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EU and UK negotiators said that a new post-Brexit settlement for Gibraltar was just weeks away from completion following talks in Brussels on Friday (12 April).

Speaking after a four-way meeting with UK foreign secretary David Cameron, Gibraltar chief minister Fabian Picardo, and European Commission Vice-President Maroš Šefčovič, Spanish foreign minister José Manuel Albares told reporters that agreements had been reached on the status of Gibraltar’s airport, goods and mobility, but that details would not be revealed until the conclusion of talks.

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“We have a few weeks of work left,” said Albares.

For his part, Picardo said that there was a “forward-looking and positive opportunity … to create a new dynamic and new relationship and a very positive future”.

In a joint statement, the UK and Spain said that “significant progress” had been achieved, adding that negotiations will continue over the coming weeks to conclude the UK-EU Agreement.

The UK’s decision to leave the EU in 2016, and to end freedom of movement between the two, created major problems in Gibraltar, a self-governing British overseas territory which sits at the southern-most tip of Spain. Thousands of people cross the border with Spain every day to work.

The only British overseas territory to vote on Brexit, Gibraltar voted to stay in the EU by a 96-4 percent margin. However, it was not included in the post-Brexit Trade and Cooperation Agreement that came into force after the UK left the EU’s single market in 2021.

Since Brexit, trade and border-crossings between Spain and Gibraltar have been operating on ad hoc arrangements and there is no hard deadline by which an agreement on a new treaty must be reached.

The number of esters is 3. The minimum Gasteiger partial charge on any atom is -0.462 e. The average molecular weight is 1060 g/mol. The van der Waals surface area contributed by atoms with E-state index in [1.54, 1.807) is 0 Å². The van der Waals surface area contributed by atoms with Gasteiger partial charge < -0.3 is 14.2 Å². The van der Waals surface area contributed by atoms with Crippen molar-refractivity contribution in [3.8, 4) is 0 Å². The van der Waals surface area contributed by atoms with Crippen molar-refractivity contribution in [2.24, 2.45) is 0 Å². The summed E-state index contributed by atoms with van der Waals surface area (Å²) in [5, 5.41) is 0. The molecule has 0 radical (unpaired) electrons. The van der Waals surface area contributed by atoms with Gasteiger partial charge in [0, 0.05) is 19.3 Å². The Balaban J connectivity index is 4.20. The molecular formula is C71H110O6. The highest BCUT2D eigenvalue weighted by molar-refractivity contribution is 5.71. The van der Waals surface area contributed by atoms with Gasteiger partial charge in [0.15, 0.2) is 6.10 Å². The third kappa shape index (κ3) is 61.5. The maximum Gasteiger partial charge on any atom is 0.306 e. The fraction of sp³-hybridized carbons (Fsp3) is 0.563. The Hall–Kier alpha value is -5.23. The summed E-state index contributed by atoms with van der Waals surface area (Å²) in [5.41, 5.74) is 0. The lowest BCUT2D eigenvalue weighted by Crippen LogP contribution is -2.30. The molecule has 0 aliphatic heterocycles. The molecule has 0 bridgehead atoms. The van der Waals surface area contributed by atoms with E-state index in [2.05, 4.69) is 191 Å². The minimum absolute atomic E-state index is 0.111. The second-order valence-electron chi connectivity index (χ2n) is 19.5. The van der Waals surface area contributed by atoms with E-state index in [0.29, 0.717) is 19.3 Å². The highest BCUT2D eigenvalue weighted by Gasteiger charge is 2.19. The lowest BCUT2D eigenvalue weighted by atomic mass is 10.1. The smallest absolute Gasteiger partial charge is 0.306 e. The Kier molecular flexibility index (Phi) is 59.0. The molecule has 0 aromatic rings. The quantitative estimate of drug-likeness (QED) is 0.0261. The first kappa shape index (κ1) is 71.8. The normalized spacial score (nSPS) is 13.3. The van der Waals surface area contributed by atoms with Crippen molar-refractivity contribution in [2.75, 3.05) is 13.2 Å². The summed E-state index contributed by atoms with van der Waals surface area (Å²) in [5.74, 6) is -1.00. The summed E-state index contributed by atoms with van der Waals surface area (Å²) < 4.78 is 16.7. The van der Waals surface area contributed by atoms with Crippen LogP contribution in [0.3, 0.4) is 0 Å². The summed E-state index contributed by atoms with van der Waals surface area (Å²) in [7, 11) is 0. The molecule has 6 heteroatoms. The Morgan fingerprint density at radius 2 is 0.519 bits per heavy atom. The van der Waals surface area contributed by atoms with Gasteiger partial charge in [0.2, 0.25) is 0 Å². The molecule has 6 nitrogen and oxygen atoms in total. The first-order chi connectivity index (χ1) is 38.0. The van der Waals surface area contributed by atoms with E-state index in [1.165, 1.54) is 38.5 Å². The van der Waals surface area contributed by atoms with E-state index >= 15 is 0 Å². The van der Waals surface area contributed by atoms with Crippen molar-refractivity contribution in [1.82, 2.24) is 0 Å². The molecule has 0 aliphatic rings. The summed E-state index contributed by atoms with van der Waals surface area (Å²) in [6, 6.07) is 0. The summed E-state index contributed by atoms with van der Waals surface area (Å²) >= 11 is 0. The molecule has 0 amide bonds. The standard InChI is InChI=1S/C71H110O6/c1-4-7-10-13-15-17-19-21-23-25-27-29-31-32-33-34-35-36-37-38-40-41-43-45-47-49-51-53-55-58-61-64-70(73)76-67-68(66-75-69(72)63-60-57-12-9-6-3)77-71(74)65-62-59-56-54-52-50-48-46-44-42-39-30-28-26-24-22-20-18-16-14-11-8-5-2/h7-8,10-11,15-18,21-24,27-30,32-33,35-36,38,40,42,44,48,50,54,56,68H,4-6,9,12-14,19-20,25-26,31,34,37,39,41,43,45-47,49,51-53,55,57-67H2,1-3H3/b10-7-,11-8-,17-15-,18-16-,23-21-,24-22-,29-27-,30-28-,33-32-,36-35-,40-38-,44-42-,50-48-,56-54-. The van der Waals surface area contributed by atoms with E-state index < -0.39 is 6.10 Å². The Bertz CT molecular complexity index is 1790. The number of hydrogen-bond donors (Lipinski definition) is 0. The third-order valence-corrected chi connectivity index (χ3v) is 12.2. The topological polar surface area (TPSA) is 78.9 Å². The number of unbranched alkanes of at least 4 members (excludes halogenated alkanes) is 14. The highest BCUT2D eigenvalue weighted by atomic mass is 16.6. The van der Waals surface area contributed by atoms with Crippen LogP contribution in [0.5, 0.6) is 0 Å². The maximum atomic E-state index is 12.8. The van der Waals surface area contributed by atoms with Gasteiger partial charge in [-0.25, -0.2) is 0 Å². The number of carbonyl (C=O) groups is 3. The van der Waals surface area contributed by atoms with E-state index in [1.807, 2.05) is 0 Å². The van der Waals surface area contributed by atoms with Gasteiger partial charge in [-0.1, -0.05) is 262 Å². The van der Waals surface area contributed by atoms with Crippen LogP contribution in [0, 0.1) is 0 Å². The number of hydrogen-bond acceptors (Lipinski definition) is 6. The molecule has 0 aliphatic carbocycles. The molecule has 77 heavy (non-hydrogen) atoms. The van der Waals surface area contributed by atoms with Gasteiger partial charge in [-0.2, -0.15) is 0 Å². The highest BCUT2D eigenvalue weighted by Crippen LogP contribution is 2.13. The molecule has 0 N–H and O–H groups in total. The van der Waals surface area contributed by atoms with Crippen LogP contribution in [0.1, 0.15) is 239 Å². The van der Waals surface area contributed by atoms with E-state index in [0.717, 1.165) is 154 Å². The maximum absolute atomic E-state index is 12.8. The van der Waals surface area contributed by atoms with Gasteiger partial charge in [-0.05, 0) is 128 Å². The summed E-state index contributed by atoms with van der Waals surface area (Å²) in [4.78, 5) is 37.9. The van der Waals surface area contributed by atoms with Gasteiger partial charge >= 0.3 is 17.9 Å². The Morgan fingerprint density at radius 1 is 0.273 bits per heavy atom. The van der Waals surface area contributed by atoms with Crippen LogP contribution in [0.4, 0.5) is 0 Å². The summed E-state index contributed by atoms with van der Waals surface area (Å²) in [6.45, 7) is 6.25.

The Cross Frontier Group which brings together unions and business organisations from Spain and Gibraltar has warned that “the current state of affairs on this matter and the uncertainty caused by the contradictory news emanating from the negotiating process are subjecting the citizens of our area to stress, that we believe should be stopped immediately.”

It also called for “the dismantling of the border crossing for citizens and goods.”

Gibraltar’s post-Brexit status has also been complicated by the long-standing dispute over its sovereignty between London and Madrid.

Spain maintains its claim to the territory, which has one of the UK’s most important navy bases, though Gibraltarians rejected shared or Spanish sovereignty in referendums in 1967 and 2002.

Last week, EU Commission vice-president Margaritis Schinas put the role of the EU executive as a broker in the talks in the spotlight after joking that “Gibraltar is Spanish” to a UK official. Spain’s Albares described the remarks as “very unfortunate and incomprehensible.”